- Nekita Lamour
As an educator of color observing local elections, I’d like to share some experience with InsideMedford. Since I have lived in three North of Boston towns for close to 40 years, I have driven “inside Medford “ quite often and have friends in Medford.
My experience is that I have not seen a candidate who had truly been a spokesperson on issues like unemployment in minority subgroups , Parent/Community Participation in the Educational process, Achievement Gap, and/ or school to prison pipeline when they got elected. These issues adversely affect people of color and immigrants – particularly Blacks and Latinos. Elected officials tend not be to be too vocal in addressing or have legislations about staff diversity in the schools either. The lack of teachers or administrators as role models to ethnic populations who comprise a significant number of the student body in many North Boston districts is hardly discussed. The concept that an African friend told me “Let’s put him or her in office first” and hope he or she will help communities of color had not worked.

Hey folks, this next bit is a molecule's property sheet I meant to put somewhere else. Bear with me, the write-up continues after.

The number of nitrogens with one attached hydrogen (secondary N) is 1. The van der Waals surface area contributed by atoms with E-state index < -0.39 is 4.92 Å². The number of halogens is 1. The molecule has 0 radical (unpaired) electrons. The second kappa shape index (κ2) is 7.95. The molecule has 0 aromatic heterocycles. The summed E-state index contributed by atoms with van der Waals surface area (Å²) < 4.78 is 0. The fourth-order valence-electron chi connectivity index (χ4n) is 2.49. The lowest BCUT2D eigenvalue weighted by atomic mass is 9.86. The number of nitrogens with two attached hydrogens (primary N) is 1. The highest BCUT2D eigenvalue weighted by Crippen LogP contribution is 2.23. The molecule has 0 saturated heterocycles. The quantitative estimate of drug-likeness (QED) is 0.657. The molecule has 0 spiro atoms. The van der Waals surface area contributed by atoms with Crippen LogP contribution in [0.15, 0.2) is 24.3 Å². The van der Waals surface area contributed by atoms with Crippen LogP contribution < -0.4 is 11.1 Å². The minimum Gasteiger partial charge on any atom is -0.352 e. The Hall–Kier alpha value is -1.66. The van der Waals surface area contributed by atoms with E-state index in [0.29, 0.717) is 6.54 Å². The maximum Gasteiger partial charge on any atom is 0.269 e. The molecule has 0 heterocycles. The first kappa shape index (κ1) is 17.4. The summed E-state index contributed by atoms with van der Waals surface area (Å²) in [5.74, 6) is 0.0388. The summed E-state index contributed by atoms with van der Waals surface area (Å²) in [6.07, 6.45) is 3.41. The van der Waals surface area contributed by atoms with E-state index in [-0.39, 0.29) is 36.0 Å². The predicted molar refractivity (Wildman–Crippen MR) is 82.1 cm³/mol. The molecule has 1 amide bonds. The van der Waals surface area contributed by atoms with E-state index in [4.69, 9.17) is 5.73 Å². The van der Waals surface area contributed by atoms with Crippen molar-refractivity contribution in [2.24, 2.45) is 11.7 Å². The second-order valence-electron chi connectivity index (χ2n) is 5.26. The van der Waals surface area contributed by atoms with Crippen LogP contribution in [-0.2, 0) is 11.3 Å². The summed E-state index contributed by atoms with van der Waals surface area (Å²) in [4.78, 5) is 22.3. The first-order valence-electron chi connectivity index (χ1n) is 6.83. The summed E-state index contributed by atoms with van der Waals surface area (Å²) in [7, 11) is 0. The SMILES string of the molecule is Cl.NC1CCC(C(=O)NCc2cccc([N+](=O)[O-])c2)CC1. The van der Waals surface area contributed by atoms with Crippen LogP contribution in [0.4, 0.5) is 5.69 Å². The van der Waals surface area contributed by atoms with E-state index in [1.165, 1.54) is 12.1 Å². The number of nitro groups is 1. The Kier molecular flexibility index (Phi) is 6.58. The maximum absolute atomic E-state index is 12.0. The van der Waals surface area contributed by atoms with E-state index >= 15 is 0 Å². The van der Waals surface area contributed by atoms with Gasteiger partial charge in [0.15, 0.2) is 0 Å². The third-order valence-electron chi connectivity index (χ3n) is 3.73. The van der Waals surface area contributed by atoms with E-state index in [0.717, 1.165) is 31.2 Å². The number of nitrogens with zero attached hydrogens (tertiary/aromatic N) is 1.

As voters vote for their candidates, whether it’s local, state, or national elections, my advice is to continue being involved in civic, cultural, and education activities and make our voices heard collectively. Based on my experience, meetings with elected officials that don’t include active grassroots work and efforts had not given results in building strong communities.
As those of us in the 5th Congressional district which includes Medford will participate in elections until December 10th, 2013, let’s keep in mind that voting one day for one’s favorite candidate is not enough. Continuous collective participation is what brings healthy communities, good education, better employment, and a strong middle class that we all envision.
Nekita Lamour, a Malden-based educator, has been in the field of ELL/Cross Cultural education for over 30 years- 27 of them in the classroom. She also ran for Ward 5 Councilor in Malden in 2009.